Loveless (Manga) Vol. 8, Post Game Show

"No matter what happens, you still get sleepy, and you still get hungry, and the sun still rises."Semei and Ritsuka and Soubi reunite in Loveless Vol. 8. Like most everything in Loveless, it's not a happy occasion.

As readers we've spent a number of volumes believing along with Ritsuka and Soubi that Semei was dead. From Ritsuka's perspective, we also believed that, when alive, he was essentially a good person, Ritsuka's savior in times of abuse and neglect. If we only watched the anime, this image of Semei essentially never changed. But, the story arc of the anime ends around the time Vol. 6 of the manga does, and what we find is a whole other villainous and possibly mentally ill Semei lurking just beyond the credits, a cunning sadist who finds self-satisfaction in torturing the ones who are closest to him.

What we get in Vol. 8 is a better understanding of the relationships of all of the players involved. We get a lot of back story and learn more about Soubi's relationships with Minami Sensei and Semei and Kio. We learn more about Nigisa and her relationship to Minami Sensei and Zero as well.

It's implied that Minami Sensei was the one who "took Soubi's ears" at an abnormally young age, though not shown outright. Whether this was consensual or not, we don't know, but we do know that Minami Sensei was in love or hate with Soubi's mother. We know that he could not stand to look at Soubi, and he could not stand to look away. "I brought you here to be my slave," he tells Soubi, but in truth, he has simply taught Soubi to be "a" slave. Soubi does not even have the personal power to call some one or some thing his own. We know that Minami Sensei is a Sacrifice and that his Fighter Unit died, that he could have had Soubi for his own, because Soubi was born nameless, but instead he chose to "give" Soubi to Semei, who proceeded to abuse him, first by carving his name "Beloved" into Soubi's neck.

We learn that Soubi, as physically powerful as he is, is only a secondary fighter unit...whether it's true or not, his self-esteem and sense of personal autonomy have been worn down to nothing by Semei and by Minami Sensei (and has only recently begun to heal through his exposer to Ritsuka). He has been abandoned and abused and shaped into someone else's image his entire life. It seems only Ritsuka is able to treat Soubi like an individual person.

Well, Ritsuka AND Kio, his best friend -- a real friend -- a person who seems to be only a minor distraction, but we're learning about the strong bond he shares with Soubi more and more.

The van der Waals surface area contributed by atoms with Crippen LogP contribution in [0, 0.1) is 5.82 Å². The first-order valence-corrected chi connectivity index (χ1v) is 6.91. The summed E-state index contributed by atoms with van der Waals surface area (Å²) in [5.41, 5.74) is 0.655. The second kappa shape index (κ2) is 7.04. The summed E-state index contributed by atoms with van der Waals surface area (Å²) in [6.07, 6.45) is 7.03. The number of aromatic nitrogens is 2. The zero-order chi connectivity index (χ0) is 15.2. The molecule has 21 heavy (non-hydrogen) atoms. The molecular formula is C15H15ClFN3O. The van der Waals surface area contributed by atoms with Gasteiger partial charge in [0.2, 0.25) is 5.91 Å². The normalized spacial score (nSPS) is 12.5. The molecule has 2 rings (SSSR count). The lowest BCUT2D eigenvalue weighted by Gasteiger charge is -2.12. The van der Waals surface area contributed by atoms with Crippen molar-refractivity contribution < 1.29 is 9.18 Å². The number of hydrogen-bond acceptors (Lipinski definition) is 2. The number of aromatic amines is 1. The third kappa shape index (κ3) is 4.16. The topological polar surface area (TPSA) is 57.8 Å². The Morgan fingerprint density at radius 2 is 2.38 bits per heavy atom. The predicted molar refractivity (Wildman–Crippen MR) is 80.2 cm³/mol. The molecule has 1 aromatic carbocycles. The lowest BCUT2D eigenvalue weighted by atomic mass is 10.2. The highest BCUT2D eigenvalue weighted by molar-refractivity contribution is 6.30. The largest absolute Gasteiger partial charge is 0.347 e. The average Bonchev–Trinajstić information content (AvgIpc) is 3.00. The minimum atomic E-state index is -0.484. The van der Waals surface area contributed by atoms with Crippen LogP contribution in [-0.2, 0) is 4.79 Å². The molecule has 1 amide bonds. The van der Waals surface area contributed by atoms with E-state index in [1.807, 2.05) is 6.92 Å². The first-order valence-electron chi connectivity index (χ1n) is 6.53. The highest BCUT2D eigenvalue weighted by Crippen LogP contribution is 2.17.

But, Soubi's self is still very weak. Though he is able to tell Ritsuka to not believe Semei's lies, he is unable to ignore them himself. After Semei blinds Minami Sensei and generally reeks havoc on the Academy, he orders Soubi to help him escape by shattering the glass of window in the library. Soubi does so without hesitation, and though no one blames him -- Zero says it can't be helped: A fighter must respond to his sacrifice -- he can't forgive himself.

Soubi understands that he is Ritsuka's fighter unit (even if it is at Semei's orders); he gets it that Semei is not a good person; he is afraid of what Semei might be intending for Ritsuka, but he is still physically and/or mentally ruled by Semei. He can't let go of what he percieves to be his own betrayl. He goes into a kind of "toddler" state, as Ritsuka says.

Here we see an example of the role reversal of this pair. Ritsuka, a twelve year old, who has als been abused mentally and physically most of his life, becomes the adult. Like a parent, he takes Soubi to task, tells him matter -of -factly to listen to his own advice: Semei lies, to not beat himself up (because no one else is) and to go to bed. Soubi, who in so many ways is still like a child, responds. In the last scene of the main storyline we find him fast asleep next to Ritsuka and there is something safe and comforting about that scene.


Of course the other thing I really love about Loveless are the quieting side stories. The main story is painful and heart wrenching, but Yun Kouga is able to lend it some levity by showing "normal" episodes in the character's lives. In this edition we find a split story of Yuiko and her and Ritsuka's teacher. Both stories take place at home, and they become more firmly grounded as "real" by the end of each.

The second side story is of Ritsuka and Soubi on New Year's Eve. It's cute and pedestrian and gentle.

Vol. 8 of the English language edition does not have an essay at the end. Too bad. I really look forward to those.

1 comment:

Amanderpanderer said...

No essay? Those are the best! I am disappointed.